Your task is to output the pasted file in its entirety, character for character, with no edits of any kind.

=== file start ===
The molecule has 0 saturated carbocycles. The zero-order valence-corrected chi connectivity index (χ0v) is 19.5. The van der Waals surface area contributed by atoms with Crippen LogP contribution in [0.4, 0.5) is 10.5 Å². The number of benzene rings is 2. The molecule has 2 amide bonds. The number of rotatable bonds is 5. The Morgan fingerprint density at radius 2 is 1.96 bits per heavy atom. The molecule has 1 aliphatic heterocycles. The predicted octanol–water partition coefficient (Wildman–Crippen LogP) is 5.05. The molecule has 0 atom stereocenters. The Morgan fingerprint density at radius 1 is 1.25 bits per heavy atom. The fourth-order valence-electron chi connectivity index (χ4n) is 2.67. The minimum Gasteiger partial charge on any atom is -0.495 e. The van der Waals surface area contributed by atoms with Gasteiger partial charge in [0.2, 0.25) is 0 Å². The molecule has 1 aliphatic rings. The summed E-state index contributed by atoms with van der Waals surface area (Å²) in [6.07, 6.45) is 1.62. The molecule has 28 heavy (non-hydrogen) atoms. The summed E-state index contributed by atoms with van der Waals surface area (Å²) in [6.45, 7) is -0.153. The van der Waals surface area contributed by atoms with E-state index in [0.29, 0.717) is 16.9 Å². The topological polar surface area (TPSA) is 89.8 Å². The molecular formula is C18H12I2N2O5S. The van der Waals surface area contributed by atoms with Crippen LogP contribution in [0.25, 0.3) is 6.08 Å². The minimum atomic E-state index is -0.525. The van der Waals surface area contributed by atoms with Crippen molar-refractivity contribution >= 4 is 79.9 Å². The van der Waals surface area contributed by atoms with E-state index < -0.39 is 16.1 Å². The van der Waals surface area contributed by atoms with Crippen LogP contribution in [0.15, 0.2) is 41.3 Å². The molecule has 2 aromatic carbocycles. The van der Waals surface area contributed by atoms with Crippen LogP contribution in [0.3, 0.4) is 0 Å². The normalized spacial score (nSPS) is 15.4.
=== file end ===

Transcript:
The molecule has 0 saturated carbocycles. The zero-order valence-corrected chi connectivity index (χ0v) is 19.5. The van der Waals surface area contributed by atoms with Crippen LogP contribution in [0.4, 0.5) is 10.5 Å². The number of benzene rings is 2. The molecule has 2 amide bonds. The number of rotatable bonds is 5. The Morgan fingerprint density at radius 2 is 1.96 bits per heavy atom. The molecule has 1 aliphatic heterocycles. The predicted octanol–water partition coefficient (Wildman–Crippen LogP) is 5.05. The molecule has 0 atom stereocenters. The Morgan fingerprint density at radius 1 is 1.25 bits per heavy atom. The fourth-order valence-electron chi connectivity index (χ4n) is 2.67. The minimum Gasteiger partial charge on any atom is -0.495 e. The van der Waals surface area contributed by atoms with Gasteiger partial charge in [0.2, 0.25) is 0 Å². The molecule has 1 aliphatic rings. The summed E-state index contributed by atoms with van der Waals surface area (Å²) in [6.07, 6.45) is 1.62. The molecule has 28 heavy (non-hydrogen) atoms. The summed E-state index contributed by atoms with van der Waals surface area (Å²) in [6.45, 7) is -0.153. The van der Waals surface area contributed by atoms with E-state index in [0.29, 0.717) is 16.9 Å². The topological polar surface area (TPSA) is 89.8 Å². The molecular formula is C18H12I2N2O5S. The van der Waals surface area contributed by atoms with Crippen LogP contribution in [0.25, 0.3) is 6.08 Å². The minimum atomic E-state index is -0.525. The van der Waals surface area contributed by atoms with Crippen molar-refractivity contribution >= 4 is 79.9 Å². The van der Waals surface area contributed by atoms with E-state index < -0.39 is 16.1 Å². The van der Waals surface area contributed by atoms with Crippen LogP contribution in [0.15, 0.2) is 41.3 Å². The molecule has 2 aromatic carbocycles. The van der Waals surface area contributed by atoms with Crippen LogP contribution in [0.3, 0.4) is 0 Å². The normalized spacial score (nSPS) is 15.4.